These are two open star clusters whose only connection is that they are in the same photographic field of Mount Sangre Observatory's telescope and imaging system. The foreground cluster which consists of primarily white and blueish tinted stars in a roughly triangular pattern is called M 35. The background cluster looks smaller and consists of more yellow and reddish stars. It is cataloged as NGC 2158.

This is a lesson in depth of field. Normally, all deep space images look 2D, but these two clusters help give us a sense of the deep structure of the blackness of interstellar space. M 35 is 3,870 light years away and 11 light years average diameter. NGC 2158 is 11,000 light years away and 8 light years average diameter. Both of these clusters are in our Milky Way galaxy, so there is no discoloration from red shift as you would find emitted by galaxies that are hundreds of millions of light years from us. The true colors of these stars belie the fact that NGC 2158 is much older than M 35. M 35 is "only" 175 million years old making its stars just "tweens" on a stellar age scale. So M 35's younger stars shine toward the hotter bluer end of the spectrum. On the other hand, NGC 2158 is approximately 2 billion years old which are young adults compared to our middle age star, the Sun at 4.5 billion years old. Some of NGC 2158's stars are becoming unstable and are leaving the main sequence of stellar evolution. A significant number are in their red giant stage, so they dominate the overall luminosity of the cluster.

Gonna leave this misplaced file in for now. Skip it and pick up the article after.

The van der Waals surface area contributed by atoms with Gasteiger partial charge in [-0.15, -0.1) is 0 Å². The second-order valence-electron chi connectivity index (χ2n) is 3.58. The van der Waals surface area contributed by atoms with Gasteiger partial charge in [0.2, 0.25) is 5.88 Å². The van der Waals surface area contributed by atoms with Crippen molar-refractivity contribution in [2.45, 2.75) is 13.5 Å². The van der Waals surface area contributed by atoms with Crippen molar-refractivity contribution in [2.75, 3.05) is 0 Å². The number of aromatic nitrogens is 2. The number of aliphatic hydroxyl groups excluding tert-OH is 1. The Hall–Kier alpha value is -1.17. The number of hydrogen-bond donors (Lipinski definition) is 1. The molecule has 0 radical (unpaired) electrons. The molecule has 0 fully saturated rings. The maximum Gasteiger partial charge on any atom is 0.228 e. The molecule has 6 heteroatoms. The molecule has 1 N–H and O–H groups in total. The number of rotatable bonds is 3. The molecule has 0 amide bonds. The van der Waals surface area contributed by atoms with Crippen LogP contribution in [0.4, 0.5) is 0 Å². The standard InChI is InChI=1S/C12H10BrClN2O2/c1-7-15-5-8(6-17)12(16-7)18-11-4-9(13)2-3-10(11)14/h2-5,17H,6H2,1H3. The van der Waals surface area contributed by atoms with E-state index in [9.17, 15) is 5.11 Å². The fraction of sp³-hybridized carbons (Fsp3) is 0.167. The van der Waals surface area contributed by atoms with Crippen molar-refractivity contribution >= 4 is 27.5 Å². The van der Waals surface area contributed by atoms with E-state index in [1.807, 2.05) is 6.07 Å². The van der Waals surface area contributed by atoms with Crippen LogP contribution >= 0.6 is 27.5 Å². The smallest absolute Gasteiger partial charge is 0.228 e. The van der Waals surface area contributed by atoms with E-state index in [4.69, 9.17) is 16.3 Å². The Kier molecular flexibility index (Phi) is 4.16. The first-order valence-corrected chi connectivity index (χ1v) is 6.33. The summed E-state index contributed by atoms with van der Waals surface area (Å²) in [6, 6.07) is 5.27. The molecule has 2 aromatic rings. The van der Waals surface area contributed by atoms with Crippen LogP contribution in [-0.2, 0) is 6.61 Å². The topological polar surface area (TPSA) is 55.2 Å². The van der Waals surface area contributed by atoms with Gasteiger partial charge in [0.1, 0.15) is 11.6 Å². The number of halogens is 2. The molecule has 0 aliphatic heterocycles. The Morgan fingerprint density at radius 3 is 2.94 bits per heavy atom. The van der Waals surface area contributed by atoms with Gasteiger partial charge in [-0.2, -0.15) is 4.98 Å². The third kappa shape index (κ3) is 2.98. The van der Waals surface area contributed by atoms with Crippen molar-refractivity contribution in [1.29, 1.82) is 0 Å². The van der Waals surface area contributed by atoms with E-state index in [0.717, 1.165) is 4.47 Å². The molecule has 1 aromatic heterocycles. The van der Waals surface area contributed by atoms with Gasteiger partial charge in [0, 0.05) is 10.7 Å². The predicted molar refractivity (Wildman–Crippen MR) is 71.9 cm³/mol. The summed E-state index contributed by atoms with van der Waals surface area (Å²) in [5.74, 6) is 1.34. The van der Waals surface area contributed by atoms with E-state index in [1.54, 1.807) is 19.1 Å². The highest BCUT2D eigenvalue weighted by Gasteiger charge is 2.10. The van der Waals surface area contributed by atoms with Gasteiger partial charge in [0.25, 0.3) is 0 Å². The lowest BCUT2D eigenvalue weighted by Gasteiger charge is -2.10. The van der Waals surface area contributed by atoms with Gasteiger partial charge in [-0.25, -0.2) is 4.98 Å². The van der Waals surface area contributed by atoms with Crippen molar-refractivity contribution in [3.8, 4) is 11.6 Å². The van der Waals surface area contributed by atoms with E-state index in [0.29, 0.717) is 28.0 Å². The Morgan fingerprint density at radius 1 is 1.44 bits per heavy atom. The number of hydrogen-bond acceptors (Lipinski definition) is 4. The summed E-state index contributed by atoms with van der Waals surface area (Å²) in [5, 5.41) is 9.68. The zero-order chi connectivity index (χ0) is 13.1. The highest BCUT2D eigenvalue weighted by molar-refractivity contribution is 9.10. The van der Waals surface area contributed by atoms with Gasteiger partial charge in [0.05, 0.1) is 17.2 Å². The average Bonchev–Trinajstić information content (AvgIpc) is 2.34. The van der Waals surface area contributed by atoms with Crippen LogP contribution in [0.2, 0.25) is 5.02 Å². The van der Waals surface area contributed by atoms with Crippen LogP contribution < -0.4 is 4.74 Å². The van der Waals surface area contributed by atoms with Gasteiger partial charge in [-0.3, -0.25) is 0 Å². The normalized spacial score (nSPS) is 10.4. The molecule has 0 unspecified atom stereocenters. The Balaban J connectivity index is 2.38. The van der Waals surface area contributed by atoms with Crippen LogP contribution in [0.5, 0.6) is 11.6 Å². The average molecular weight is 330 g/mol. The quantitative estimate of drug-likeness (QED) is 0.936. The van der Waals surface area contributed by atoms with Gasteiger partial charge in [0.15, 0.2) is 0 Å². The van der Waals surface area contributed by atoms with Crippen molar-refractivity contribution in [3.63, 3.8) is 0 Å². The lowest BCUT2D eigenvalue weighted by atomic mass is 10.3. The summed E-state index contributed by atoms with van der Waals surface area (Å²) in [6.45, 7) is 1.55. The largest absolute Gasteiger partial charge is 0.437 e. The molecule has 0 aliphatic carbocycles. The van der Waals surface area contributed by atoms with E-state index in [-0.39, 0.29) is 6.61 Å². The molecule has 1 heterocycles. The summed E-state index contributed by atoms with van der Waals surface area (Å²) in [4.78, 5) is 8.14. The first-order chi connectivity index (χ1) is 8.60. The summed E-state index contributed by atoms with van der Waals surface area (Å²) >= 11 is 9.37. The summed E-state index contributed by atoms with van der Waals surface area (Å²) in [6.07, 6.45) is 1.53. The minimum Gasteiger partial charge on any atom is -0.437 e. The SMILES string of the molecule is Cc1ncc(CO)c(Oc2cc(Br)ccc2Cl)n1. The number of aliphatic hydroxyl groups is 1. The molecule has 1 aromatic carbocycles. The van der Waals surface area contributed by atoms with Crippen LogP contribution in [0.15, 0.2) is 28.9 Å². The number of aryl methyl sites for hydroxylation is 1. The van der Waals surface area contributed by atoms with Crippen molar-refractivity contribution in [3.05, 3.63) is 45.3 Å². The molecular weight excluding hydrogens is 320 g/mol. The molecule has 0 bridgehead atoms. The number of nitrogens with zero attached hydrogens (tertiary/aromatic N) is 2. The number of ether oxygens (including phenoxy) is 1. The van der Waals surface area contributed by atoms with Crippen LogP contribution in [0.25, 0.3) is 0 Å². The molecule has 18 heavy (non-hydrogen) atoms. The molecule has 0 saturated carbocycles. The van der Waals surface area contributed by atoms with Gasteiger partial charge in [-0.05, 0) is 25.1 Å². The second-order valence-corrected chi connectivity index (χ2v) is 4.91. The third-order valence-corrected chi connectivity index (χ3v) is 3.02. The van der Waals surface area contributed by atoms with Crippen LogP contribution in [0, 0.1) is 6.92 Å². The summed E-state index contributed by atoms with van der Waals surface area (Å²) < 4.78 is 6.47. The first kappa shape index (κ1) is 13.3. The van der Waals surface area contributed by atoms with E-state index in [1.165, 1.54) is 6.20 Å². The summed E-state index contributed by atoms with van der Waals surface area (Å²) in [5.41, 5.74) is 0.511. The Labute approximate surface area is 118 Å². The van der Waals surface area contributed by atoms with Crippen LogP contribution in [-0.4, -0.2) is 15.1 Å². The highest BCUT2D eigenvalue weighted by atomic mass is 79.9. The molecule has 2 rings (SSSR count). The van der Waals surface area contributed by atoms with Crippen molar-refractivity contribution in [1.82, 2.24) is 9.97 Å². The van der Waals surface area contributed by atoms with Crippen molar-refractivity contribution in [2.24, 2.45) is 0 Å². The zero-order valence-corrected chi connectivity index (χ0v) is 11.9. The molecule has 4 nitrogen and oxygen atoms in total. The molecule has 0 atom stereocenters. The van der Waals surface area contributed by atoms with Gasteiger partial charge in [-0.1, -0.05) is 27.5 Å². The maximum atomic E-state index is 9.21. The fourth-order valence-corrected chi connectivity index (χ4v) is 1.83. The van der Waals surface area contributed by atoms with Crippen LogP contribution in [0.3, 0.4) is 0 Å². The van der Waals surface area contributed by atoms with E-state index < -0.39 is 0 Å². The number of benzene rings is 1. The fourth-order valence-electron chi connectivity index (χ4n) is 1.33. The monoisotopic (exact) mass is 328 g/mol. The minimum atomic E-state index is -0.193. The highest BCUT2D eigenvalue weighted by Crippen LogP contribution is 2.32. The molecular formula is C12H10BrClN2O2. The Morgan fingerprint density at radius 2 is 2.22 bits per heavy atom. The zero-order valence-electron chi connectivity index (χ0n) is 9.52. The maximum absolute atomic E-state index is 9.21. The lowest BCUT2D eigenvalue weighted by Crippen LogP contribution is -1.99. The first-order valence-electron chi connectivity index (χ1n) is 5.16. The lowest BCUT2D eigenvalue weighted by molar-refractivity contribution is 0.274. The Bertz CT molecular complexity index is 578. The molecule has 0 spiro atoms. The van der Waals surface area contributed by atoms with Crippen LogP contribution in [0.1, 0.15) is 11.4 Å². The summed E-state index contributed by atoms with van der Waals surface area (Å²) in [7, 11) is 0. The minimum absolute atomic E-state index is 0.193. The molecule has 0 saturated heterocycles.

The colors help us to determine each star's surface temperature. Like a flame on a gas stove, blue is the hottest followed by white, yellow, and red which is the coolest. If you scan the entire image looking closely at the dimmer stars, you'll find that most of them are red. Many of these stars are red dwarfs which are the most common of all stars. They also live the longest because they fuse their nuclear fuel at a slower rate.

You can easily see M 35 using binoculars, but you'll need a telescope equipped with a high power eyepiece to see both open clusters. You'll neither see as many stars as shown in this image nor the colors because human eyesight is limited to how long exposures can be before they are sent to your brain. This image was taken from the Mount Sangre Observatory telescope on 8 February 2019 stacking fifteen 5 minute exposures through 3 colored filters for a total of 1 hour and 15 minutes total exposure time. These clusters are found near the feet of the constellation Gemini The Twins.

Food for thought: If you only use mathematical odds, what are the chances that there is life on a planet orbiting at least one of the stars in this image? Of course, there's the famous Drake equation. But now, since at least 4,000 exoplanets have been discovered, do we need to tweak that equation?